Being neither right wing nor a Catholic, I only flick through the ABC newspaper when there’s absolutely nothing else on the rack. But, as luck would have it, this was the case today. And so I was able to enjoy a polemical little piece by one Carlos Herrera, inspired (if that’s the right word) by the above(widely-read!) FT article. This was headed “The insufferable, centuries-old British contempt” and in it Sr Herrera confesses the only Brit he likes is Prince Charles. The rest of us are unpleasant, disdainful, boring drunkards who are afraid of the French but look down on the Spanish. Being of the Right, he then goes on to say that, though he shares the views of the FT on Spain’s socialist government and our parlous economy, it doesn’t lie in the mouth of a British newspaper to comment on them. Essentially, Sr Herrera – who seems unaware the FT is an international journal which criticises every country’s government - is an upmarket version of the Spanish internet lout who screams abusively that, while what you write about Spain might well be true, you have no right to say it as you’re not Spanish. And, as is ever the case, the angry writer fails to apply the logic of this stricture to his own views of Britain and the British. All in all it’s a very tabloid bit of writing for a serious paper and so I wonder whether it’s actually a spoof, as it certainly made me laugh. If not, it must be Sr H playing to the gallery, even though he could well enjoy visiting Britain and have some British friends. He might even speak English. Be all that as it may, the article ends with the word coño. Or ‘cunt’. Which may or may not be entirely appropriate.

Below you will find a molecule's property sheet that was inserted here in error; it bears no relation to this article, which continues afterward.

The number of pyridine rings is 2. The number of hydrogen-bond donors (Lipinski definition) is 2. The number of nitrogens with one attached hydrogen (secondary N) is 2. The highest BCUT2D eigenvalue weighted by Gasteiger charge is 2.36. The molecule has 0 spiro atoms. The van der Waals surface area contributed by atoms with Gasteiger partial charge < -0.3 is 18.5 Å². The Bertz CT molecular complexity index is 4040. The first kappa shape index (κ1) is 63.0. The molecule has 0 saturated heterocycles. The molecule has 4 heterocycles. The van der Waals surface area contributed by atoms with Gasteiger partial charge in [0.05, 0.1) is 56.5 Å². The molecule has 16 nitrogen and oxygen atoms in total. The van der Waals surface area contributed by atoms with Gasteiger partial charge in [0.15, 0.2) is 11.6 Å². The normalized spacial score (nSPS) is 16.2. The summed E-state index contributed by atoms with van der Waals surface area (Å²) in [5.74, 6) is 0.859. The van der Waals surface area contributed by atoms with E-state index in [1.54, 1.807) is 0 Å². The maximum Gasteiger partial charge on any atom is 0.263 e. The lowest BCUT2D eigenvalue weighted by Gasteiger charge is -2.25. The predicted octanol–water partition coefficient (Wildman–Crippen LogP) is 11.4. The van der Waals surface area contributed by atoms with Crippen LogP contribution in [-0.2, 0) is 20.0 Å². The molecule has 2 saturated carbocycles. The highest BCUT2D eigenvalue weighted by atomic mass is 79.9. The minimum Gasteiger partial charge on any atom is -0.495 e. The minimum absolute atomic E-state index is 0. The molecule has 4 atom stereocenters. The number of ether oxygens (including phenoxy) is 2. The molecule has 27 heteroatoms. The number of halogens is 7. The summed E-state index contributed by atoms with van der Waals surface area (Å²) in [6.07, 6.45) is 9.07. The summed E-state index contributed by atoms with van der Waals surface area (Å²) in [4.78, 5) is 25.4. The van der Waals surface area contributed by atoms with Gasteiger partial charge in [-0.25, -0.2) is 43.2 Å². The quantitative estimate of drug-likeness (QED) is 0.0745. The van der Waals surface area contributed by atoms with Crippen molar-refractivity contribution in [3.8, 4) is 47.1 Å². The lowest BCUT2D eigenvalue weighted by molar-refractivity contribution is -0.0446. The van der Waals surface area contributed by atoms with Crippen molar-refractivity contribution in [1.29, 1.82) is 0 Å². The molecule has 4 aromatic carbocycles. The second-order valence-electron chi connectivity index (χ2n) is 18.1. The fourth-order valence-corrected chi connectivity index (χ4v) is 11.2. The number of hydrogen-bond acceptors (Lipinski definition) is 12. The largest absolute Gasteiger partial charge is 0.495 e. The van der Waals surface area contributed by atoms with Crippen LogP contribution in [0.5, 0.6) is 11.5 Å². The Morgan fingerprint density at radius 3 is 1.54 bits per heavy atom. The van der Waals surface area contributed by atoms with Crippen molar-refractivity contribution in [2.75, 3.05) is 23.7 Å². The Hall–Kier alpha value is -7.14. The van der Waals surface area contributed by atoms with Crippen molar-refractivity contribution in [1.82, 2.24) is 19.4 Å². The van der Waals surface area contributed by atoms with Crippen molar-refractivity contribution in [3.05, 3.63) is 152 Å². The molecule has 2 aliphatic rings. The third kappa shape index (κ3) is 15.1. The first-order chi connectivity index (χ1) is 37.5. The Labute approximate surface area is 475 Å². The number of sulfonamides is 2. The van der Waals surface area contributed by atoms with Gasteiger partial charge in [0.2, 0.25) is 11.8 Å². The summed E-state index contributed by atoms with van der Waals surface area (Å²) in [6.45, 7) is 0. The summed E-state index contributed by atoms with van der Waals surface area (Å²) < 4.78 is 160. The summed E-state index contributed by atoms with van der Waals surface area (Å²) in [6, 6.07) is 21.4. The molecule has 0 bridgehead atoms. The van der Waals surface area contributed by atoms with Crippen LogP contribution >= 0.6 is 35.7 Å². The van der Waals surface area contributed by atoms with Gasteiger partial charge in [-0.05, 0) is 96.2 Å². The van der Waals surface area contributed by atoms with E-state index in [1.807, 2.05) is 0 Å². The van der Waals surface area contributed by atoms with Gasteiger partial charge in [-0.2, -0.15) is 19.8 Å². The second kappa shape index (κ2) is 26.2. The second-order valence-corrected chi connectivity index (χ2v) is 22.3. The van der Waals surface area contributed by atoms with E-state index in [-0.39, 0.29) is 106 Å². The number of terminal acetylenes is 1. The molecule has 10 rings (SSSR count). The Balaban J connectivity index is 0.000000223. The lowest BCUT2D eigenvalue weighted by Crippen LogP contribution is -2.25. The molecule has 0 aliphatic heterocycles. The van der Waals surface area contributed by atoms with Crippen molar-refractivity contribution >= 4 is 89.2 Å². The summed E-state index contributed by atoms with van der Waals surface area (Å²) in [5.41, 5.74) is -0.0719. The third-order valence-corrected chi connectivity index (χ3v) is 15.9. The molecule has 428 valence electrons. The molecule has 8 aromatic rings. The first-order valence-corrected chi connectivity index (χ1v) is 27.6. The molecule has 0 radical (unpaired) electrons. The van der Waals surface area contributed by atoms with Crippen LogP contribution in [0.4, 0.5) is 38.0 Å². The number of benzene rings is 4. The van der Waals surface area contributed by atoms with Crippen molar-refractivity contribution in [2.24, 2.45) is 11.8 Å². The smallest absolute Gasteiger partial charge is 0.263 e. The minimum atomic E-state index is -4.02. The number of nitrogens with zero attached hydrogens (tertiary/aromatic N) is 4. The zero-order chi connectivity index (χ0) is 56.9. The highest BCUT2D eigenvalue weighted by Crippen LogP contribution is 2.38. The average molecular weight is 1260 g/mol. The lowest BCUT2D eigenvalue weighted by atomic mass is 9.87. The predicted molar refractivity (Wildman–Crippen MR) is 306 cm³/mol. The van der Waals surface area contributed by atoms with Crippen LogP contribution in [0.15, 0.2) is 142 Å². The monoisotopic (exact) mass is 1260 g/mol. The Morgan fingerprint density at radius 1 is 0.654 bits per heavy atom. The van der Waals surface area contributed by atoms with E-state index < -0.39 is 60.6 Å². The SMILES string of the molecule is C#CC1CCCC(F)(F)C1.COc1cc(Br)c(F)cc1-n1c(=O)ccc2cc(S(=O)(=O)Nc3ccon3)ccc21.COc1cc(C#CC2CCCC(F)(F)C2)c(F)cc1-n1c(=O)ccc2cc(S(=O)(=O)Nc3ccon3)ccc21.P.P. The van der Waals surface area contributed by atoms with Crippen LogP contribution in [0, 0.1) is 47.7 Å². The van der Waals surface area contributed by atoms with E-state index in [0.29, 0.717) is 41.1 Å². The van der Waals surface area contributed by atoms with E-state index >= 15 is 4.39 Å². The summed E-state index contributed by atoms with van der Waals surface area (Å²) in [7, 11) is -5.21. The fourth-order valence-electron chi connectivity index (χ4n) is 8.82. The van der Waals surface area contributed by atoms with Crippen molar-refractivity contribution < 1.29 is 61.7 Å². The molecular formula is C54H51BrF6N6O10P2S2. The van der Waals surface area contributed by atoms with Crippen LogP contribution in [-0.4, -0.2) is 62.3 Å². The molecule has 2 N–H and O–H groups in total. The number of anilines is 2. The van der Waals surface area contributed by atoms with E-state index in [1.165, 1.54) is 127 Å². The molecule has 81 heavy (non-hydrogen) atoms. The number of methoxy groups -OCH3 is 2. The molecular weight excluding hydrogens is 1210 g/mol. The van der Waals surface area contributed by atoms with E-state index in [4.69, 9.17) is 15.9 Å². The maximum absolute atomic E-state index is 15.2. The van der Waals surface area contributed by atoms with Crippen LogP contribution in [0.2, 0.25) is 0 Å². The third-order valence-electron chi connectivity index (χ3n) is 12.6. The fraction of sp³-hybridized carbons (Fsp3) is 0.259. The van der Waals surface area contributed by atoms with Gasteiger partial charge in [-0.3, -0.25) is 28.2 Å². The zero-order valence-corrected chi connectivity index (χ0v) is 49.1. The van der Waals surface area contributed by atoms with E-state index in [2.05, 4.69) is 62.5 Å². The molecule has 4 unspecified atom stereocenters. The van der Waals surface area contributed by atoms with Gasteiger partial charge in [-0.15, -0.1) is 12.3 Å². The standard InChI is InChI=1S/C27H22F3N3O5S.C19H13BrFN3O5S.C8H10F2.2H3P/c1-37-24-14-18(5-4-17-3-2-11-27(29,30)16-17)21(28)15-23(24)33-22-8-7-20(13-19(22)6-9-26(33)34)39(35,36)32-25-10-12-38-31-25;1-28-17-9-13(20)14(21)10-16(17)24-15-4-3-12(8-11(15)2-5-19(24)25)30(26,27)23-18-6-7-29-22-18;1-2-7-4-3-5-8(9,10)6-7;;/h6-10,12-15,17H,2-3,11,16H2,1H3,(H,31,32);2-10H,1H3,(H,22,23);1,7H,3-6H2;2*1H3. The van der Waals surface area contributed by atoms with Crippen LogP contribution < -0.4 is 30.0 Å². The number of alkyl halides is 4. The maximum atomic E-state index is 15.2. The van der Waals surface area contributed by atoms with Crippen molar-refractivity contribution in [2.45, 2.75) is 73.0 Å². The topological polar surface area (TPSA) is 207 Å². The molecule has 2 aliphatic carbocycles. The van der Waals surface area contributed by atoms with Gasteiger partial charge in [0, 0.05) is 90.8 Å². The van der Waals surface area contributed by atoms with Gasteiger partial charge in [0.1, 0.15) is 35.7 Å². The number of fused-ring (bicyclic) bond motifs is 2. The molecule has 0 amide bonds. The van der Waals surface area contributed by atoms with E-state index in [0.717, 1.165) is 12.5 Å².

Other cafés in Pontevedra, I’m told, have raised their prices by up to 10%, leaving us all still wondering where our much-vaunted deflation is. If you haven’t already read it, here’s how Edward Hugh addresses this issue in the article cited above:- Whatever happened to the 'deflation scare'? Well basically, it has been put on ice. But it will come back. If we look at what the EU are proposing in Greece, it is not only a reduction in the current fiscal deficit, it is a restoration of competitiveness. This means internal devaluation. And by the same logic this is the policy which will need to be introduced in Spain under the "2020 (vision) strategy" - using powers which José Luis Zapatero is himself proposing. Basically, the fact prices rose in 2009 is not good news; it is simply a symptom of the inability of Spain's economy and society to correct itself unaided. Meanwhile, Edward is lucky enough to patronise a bar where there is price stasis.

Finally . . . Here is someone else’s view of flying, which echoes mine precisely:- “I reckon that full-body scanners - some stranger being able to see not only whether your knickers are made of dynamite but also what you had for your lunch - could be the tipping point for air travel. Flying is already a god-awful experience in the main, boring yet frightening. Now comes this latest piece of technology to delay and humiliate the long-suffering passenger further.” Quite. To be avoided at almost any cost. IMHO, as they say.